Scary story 1
They were looking for a big e-commerce site, which would have given us the opportunity to show how well our team was aligned with a back-end web dev company that our holding company had just acquired. The prospect client threw out a budget that was astronomical -- three or four times the cost of any previous web project we had done. We jumped at the chance and signed a contract within three days of the initial inquiry.
Finally, the agency found someone in the account team who could deal with the evil and bile, and the project got on track. A week or so in, the A/P team first sounded the alarm that the initial payment had never been received. There followed several weeks of "it's in the mail," "we have record of it being signed for," and "how dare you ask me about this again."
Scary story 2
We got started on the project before all of the terms of the contract were agreed to, but with a payment already made by the client to cover the costs of early development. Fortunately, the copywriter had worked on supplements before, and was aware that the FTC has strict rules on what can be said -- and not said -- about supplements.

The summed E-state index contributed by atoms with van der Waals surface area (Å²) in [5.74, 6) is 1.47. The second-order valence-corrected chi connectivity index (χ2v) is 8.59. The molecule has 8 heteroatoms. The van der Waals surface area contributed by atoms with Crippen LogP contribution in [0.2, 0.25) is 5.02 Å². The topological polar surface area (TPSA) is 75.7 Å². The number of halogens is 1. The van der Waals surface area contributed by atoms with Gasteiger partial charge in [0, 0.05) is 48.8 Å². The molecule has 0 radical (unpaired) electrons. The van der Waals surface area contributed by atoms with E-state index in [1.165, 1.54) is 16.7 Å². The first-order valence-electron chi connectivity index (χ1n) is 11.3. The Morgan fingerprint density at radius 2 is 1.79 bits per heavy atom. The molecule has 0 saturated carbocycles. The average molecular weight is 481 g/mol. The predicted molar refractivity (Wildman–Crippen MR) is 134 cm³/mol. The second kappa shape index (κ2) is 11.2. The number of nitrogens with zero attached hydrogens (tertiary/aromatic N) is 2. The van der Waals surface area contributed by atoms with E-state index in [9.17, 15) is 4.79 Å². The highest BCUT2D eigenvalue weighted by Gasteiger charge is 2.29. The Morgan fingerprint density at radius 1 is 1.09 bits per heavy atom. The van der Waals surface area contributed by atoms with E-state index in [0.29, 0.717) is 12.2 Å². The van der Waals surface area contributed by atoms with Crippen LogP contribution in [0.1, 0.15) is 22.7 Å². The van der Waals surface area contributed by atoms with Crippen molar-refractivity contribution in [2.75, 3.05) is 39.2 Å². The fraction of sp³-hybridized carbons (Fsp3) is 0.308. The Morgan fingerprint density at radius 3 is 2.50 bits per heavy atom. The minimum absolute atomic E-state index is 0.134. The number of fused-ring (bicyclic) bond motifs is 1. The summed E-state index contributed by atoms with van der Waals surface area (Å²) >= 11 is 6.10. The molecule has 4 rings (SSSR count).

Soon after, the individual client was fired from the company. Turns out that the company as unaware of what this marketer was trying to do until the agency's refusal to run the ads.
Scary story 3
I once worked on an account that asked us to run DR-focused banners on ultra-elite pubs -- sites with CPMs $30 or more. We explained that this was unlikely to deliver great DR metrics, but the client persisted. The idea was to enhance the brand image of the service while also delivering some sales. And besides, how do we know it wouldn't work? When the first performance reports came in, it quickly became apparent that more efficient audience-based buys were far more effective and that brand goals -- which weren't even being measured -- weren't serious considerations for the client. They were wants not needs.
Scary story 4
Our people would be more energized and do better work if they actually knew the people they present to on conference calls. Issues and problems arise because the people on both sides are disembodied voices to one another.
Well, the contract indicates that the client pays for travel. So you may find it penny wise and pound foolish for the agency not to spring for the tickets. But there is a principle at stake. And when you start making exceptions to procurement-driven contracts, the slope gets awfully slick awfully fast.